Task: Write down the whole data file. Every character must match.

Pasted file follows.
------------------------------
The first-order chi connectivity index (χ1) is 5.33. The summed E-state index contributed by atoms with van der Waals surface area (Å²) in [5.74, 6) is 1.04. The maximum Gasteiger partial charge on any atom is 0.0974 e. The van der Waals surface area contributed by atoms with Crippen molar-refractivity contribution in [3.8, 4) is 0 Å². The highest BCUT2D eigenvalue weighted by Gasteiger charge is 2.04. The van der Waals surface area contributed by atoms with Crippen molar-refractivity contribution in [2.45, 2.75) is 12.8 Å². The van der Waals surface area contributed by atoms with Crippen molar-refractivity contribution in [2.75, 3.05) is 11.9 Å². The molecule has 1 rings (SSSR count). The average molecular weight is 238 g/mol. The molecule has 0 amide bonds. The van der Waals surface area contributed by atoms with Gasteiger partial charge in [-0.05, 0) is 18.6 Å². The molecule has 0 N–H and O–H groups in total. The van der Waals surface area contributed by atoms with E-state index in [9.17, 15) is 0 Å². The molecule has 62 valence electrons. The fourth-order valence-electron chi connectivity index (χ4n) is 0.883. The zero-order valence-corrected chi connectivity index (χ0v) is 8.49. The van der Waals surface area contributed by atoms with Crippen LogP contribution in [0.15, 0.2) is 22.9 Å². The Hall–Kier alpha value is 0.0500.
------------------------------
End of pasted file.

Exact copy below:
The first-order chi connectivity index (χ1) is 5.33. The summed E-state index contributed by atoms with van der Waals surface area (Å²) in [5.74, 6) is 1.04. The maximum Gasteiger partial charge on any atom is 0.0974 e. The van der Waals surface area contributed by atoms with Crippen molar-refractivity contribution in [3.8, 4) is 0 Å². The highest BCUT2D eigenvalue weighted by Gasteiger charge is 2.04. The van der Waals surface area contributed by atoms with Crippen molar-refractivity contribution in [2.45, 2.75) is 12.8 Å². The van der Waals surface area contributed by atoms with Crippen molar-refractivity contribution in [2.75, 3.05) is 11.9 Å². The molecule has 1 rings (SSSR count). The average molecular weight is 238 g/mol. The molecule has 0 amide bonds. The van der Waals surface area contributed by atoms with Gasteiger partial charge in [-0.05, 0) is 18.6 Å². The molecule has 0 N–H and O–H groups in total. The van der Waals surface area contributed by atoms with E-state index in [9.17, 15) is 0 Å². The molecule has 62 valence electrons. The fourth-order valence-electron chi connectivity index (χ4n) is 0.883. The zero-order valence-corrected chi connectivity index (χ0v) is 8.49. The van der Waals surface area contributed by atoms with Crippen LogP contribution in [0.15, 0.2) is 22.9 Å². The Hall–Kier alpha value is 0.0500.